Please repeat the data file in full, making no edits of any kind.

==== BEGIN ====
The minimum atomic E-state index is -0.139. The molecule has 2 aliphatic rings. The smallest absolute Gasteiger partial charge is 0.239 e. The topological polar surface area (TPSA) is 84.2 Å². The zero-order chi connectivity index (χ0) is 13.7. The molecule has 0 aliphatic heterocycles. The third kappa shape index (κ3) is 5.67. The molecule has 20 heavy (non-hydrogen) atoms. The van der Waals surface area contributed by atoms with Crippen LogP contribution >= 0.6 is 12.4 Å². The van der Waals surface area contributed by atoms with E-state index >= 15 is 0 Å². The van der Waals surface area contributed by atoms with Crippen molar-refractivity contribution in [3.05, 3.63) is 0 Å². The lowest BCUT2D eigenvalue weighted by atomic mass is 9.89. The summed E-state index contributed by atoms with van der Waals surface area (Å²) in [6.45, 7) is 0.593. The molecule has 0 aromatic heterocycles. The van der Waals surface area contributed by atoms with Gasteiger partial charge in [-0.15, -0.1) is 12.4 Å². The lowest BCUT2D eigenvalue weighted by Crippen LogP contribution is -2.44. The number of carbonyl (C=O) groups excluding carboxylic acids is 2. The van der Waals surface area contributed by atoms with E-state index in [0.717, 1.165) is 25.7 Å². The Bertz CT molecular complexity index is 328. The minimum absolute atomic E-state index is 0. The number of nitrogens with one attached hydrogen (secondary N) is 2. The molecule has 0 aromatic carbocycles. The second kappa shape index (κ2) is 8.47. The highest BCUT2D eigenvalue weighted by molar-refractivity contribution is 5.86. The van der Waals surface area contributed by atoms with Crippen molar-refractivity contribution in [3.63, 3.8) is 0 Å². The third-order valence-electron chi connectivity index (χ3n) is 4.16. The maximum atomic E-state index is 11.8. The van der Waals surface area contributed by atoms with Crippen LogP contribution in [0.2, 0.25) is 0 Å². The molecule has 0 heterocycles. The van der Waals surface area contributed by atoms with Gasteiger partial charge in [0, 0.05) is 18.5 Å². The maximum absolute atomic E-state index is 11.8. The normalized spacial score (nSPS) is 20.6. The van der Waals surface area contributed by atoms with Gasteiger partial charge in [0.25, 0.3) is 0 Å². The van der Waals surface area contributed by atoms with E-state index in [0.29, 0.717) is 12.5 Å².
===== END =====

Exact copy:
The minimum atomic E-state index is -0.139. The molecule has 2 aliphatic rings. The smallest absolute Gasteiger partial charge is 0.239 e. The topological polar surface area (TPSA) is 84.2 Å². The zero-order chi connectivity index (χ0) is 13.7. The molecule has 0 aliphatic heterocycles. The third kappa shape index (κ3) is 5.67. The molecule has 20 heavy (non-hydrogen) atoms. The van der Waals surface area contributed by atoms with Crippen LogP contribution >= 0.6 is 12.4 Å². The van der Waals surface area contributed by atoms with E-state index >= 15 is 0 Å². The van der Waals surface area contributed by atoms with Crippen molar-refractivity contribution in [3.05, 3.63) is 0 Å². The lowest BCUT2D eigenvalue weighted by atomic mass is 9.89. The summed E-state index contributed by atoms with van der Waals surface area (Å²) in [6.45, 7) is 0.593. The molecule has 0 aromatic heterocycles. The van der Waals surface area contributed by atoms with Gasteiger partial charge in [-0.15, -0.1) is 12.4 Å². The lowest BCUT2D eigenvalue weighted by Crippen LogP contribution is -2.44. The number of carbonyl (C=O) groups excluding carboxylic acids is 2. The van der Waals surface area contributed by atoms with E-state index in [0.717, 1.165) is 25.7 Å². The Bertz CT molecular complexity index is 328. The minimum absolute atomic E-state index is 0. The number of nitrogens with one attached hydrogen (secondary N) is 2. The molecule has 0 aromatic carbocycles. The second kappa shape index (κ2) is 8.47. The highest BCUT2D eigenvalue weighted by molar-refractivity contribution is 5.86. The van der Waals surface area contributed by atoms with Crippen molar-refractivity contribution in [3.63, 3.8) is 0 Å². The third-order valence-electron chi connectivity index (χ3n) is 4.16. The maximum atomic E-state index is 11.8. The van der Waals surface area contributed by atoms with Crippen LogP contribution in [0.2, 0.25) is 0 Å². The molecule has 0 heterocycles. The van der Waals surface area contributed by atoms with Gasteiger partial charge in [0, 0.05) is 18.5 Å². The maximum absolute atomic E-state index is 11.8. The normalized spacial score (nSPS) is 20.6. The van der Waals surface area contributed by atoms with Gasteiger partial charge in [0.25, 0.3) is 0 Å². The van der Waals surface area contributed by atoms with E-state index in [0.29, 0.717) is 12.5 Å².